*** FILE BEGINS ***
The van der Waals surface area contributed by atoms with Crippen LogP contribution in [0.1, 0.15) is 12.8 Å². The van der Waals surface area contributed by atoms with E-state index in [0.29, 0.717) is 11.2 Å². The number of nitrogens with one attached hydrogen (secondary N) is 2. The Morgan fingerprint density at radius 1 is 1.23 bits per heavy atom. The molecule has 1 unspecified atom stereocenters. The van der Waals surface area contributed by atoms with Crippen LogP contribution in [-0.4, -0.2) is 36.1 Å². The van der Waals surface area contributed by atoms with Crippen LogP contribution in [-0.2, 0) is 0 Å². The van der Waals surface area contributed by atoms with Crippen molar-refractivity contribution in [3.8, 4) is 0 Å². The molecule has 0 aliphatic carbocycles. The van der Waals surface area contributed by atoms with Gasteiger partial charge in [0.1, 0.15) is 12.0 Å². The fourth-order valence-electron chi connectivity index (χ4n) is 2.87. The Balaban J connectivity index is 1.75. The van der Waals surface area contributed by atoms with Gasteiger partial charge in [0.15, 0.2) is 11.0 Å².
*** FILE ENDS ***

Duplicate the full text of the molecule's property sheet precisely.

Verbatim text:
The van der Waals surface area contributed by atoms with Crippen LogP contribution in [0.1, 0.15) is 12.8 Å². The van der Waals surface area contributed by atoms with E-state index in [0.29, 0.717) is 11.2 Å². The number of nitrogens with one attached hydrogen (secondary N) is 2. The Morgan fingerprint density at radius 1 is 1.23 bits per heavy atom. The molecule has 1 unspecified atom stereocenters. The van der Waals surface area contributed by atoms with Crippen LogP contribution in [-0.4, -0.2) is 36.1 Å². The van der Waals surface area contributed by atoms with Crippen LogP contribution in [-0.2, 0) is 0 Å². The van der Waals surface area contributed by atoms with Crippen molar-refractivity contribution in [3.8, 4) is 0 Å². The molecule has 0 aliphatic carbocycles. The van der Waals surface area contributed by atoms with Gasteiger partial charge in [0.1, 0.15) is 12.0 Å². The fourth-order valence-electron chi connectivity index (χ4n) is 2.87. The Balaban J connectivity index is 1.75. The van der Waals surface area contributed by atoms with Gasteiger partial charge in [0.15, 0.2) is 11.0 Å².